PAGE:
Thursday, February 17, 2011

Between the Sea and Sky new release date!

So, bad news for the impatient: A few of you have noticed that Between the Sea and Sky's release date on Amazon is now October 25th. I got confirmation that this is true.


That is also what I thought. But I was informed of very good reasons for the delay that aren't really anyone's fault, so...I will soldier on until October. These things happen.

In the meantime, you can look forward to my story in the Corsets and Clockwork anthology in May. I got an ARC of the collection and I must say, I really am enjoying it! Usually with short story collections there are some stories I have to slog through but so far I haven't encountered any like that in this collection. I think it's really stellar! I mean, there is a mermaid girl who eats people and a theatrical automaton and a steampunk Civil Rights story and all kinds of cool junk, and I'm not even done with it yet, so definitely pick it up if you are so inclined!

And also in May, the Magic Under Glass paperback will have a preview of Between the Sea and Sky in it. So enjoy the tease! I continue to be very impressed with the amount of people adding the book on Goodreads, pre-ordering it on Amazon and emailing me asking for review copies, so, THANK YOU!!!

Monday, February 14, 2011

Outsider Boy Love

At the Branson retreat we had a question of the night, and one of them was two things that push your buttons as a reader.

I have a very specific button-pusher, which is: Outsider people who are different in some physical way that they can't hide but who find a way to fit into society without compromising who they are. And preferably, who they are is also a hot boy, just saying.

Which led to a tweet from a certain moose (yes, the taxidermy in our house was tweeting, which I find disturbing) about how I like hunchbacks, but that is not really what I MEANT (although admittedly, Dean "Jarback" Priest from the Emily books was one of my childhood literary crushes, before I realized he's kind of a jerk, so maybe I do mean that).

There are a lot of ways to make a character different, though, especially in fantasy and spec-fic, where you can have a guy who looks like a demon for no apparent reason (Nightcrawler from X-Men), a guy with dragons growing from his back (Star Ocean: The Second Story for PlayStation), or a guy with scissors for hands (do I even need to tell you?). That is, besides the obvious ways to make a character different: disabilities, scars, being a different race from the norm, having strange coloring of some kind, etc. In fantasy, it's all blown up even beyond the differences we have to deal with on Earth.

I just can't seem to get away from this trope in anything I write. Sure, I have some other character types I love too (Arrogant Man with Pain Beneath His Exterior is another one that gets me every damn time), but that is like the soul of my writing.

It took me a long time to realize why I was so drawn to these stories, but I think (if I can't explain it with past lives?) it's because from the first time I was thrown into a crowd of peers (in 2nd grade, the only year I wasn't homeschooled) I realized I was deeply different. The things I ate, the medicine I took when I was sick, the music I listened to, the things I liked to do, even the way I thought the world worked, were all markedly different from my peers, and it was a shock. I still get that same shock every time I am in a large group of people. I think everyone must feel this way to a degree, but for whatever reason the theme always really resonated with me.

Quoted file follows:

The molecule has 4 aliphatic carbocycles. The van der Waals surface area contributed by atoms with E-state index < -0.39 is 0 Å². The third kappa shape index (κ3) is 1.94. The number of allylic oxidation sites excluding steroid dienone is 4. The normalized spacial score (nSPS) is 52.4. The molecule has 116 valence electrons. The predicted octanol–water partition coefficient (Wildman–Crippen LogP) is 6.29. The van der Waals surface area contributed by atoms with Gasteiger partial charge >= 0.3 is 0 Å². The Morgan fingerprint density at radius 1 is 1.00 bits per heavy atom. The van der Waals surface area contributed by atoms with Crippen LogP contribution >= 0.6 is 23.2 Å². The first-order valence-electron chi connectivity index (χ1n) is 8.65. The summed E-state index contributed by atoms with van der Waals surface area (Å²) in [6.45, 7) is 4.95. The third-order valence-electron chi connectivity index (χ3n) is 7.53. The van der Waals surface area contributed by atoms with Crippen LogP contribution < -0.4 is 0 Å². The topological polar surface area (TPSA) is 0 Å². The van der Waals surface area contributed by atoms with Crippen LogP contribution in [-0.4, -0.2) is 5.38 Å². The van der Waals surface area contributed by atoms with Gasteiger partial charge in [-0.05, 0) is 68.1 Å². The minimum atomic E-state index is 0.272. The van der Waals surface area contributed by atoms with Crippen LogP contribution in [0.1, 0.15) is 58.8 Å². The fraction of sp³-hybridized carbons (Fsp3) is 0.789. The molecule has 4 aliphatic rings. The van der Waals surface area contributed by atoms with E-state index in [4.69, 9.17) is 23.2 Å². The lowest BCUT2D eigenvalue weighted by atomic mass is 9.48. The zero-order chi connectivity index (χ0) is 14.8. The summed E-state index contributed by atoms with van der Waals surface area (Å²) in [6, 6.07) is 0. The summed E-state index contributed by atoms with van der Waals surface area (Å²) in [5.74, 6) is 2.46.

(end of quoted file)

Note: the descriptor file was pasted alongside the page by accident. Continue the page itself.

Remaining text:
I think the other reason I am attracted to it is because when your outsideriness is obvious, you sort of have to work extra hard to be normal. I tend to see the outsider characters as the most "normal" at heart, I think. (And in this case I think of normality as a positive, relatable, moreso than "someone who is very average".) For a romantic lead, it can also be a rather vulnerable position...if you have a disability or are of a different race from the norm or whatever you have to have an extra dose of determination or cleverness or some it factor to get ahead.

A few of my favorite physical-outsiders-who-find-their-place-in-the-world:

Gen from Megan Whalen Turner's books
Otto from A Long Long Sleep (which comes out in August, I just read it, it's AWESOME)
The aforementioned Nightcrawler from X-Men, in his more fun-loving, swashbuckling configuration and not Emo Religious Mutant
Tyldak from the Elfquest comics
Chichiri from the Fushigi Yuugi anime

Gah, I know there are plenty more, but I have to go make dinner. And one of my favorite literary boys is Po from Graceling but he doesn't truly qualify. Anyway, if you have any recommendations, fire away, I'd LOVE to add more to the list...

Saturday, February 12, 2011

Escape from Branson

Some of you may recall that a week ago I left on a writing retreat to Branson, MO (which is where we happened to find a cheap house big enough to fit 23 authors). Rare is the vacation where so many things go wrong that if you could go it all over probably wouldn't. But the Branson retreat was one of those trips, for me. Not because of the company (which was lovely) or the beauty of the lakes and hills of the Ozarks (it really was beautiful there). Just because of...everything else. Which means it makes for some great blog fodder.

We arrived Saturday, and had a fun time with the usual hijinks that occur when a zillion writers get together. I had a lovely little room on the top floor with my critique partner Jessica Spotswood with windows all around overlooking snowy woods and snowy lake. It was lovely. Sunday was our first full day. I talked to people. I even got my 1000 words for the day. I also noticed a tickle in my throat.